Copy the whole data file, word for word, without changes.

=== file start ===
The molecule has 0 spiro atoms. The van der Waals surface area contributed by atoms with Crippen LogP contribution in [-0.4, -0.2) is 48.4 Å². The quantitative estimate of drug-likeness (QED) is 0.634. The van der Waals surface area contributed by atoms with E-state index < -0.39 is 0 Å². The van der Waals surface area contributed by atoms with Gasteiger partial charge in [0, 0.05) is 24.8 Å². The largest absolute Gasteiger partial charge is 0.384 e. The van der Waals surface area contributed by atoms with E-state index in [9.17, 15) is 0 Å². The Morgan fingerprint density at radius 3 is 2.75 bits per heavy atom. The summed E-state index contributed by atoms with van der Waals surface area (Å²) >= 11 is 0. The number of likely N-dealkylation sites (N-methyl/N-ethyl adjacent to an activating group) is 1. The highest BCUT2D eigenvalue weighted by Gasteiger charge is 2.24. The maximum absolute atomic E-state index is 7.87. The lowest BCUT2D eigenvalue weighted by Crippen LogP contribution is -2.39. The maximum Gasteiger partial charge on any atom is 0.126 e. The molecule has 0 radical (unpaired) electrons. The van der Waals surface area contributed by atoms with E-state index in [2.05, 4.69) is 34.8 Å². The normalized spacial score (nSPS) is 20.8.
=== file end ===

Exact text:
The molecule has 0 spiro atoms. The van der Waals surface area contributed by atoms with Crippen LogP contribution in [-0.4, -0.2) is 48.4 Å². The quantitative estimate of drug-likeness (QED) is 0.634. The van der Waals surface area contributed by atoms with E-state index < -0.39 is 0 Å². The van der Waals surface area contributed by atoms with Gasteiger partial charge in [0, 0.05) is 24.8 Å². The largest absolute Gasteiger partial charge is 0.384 e. The van der Waals surface area contributed by atoms with E-state index in [9.17, 15) is 0 Å². The Morgan fingerprint density at radius 3 is 2.75 bits per heavy atom. The summed E-state index contributed by atoms with van der Waals surface area (Å²) >= 11 is 0. The number of likely N-dealkylation sites (N-methyl/N-ethyl adjacent to an activating group) is 1. The highest BCUT2D eigenvalue weighted by Gasteiger charge is 2.24. The maximum absolute atomic E-state index is 7.87. The lowest BCUT2D eigenvalue weighted by Crippen LogP contribution is -2.39. The maximum Gasteiger partial charge on any atom is 0.126 e. The molecule has 0 radical (unpaired) electrons. The van der Waals surface area contributed by atoms with E-state index in [2.05, 4.69) is 34.8 Å². The normalized spacial score (nSPS) is 20.8.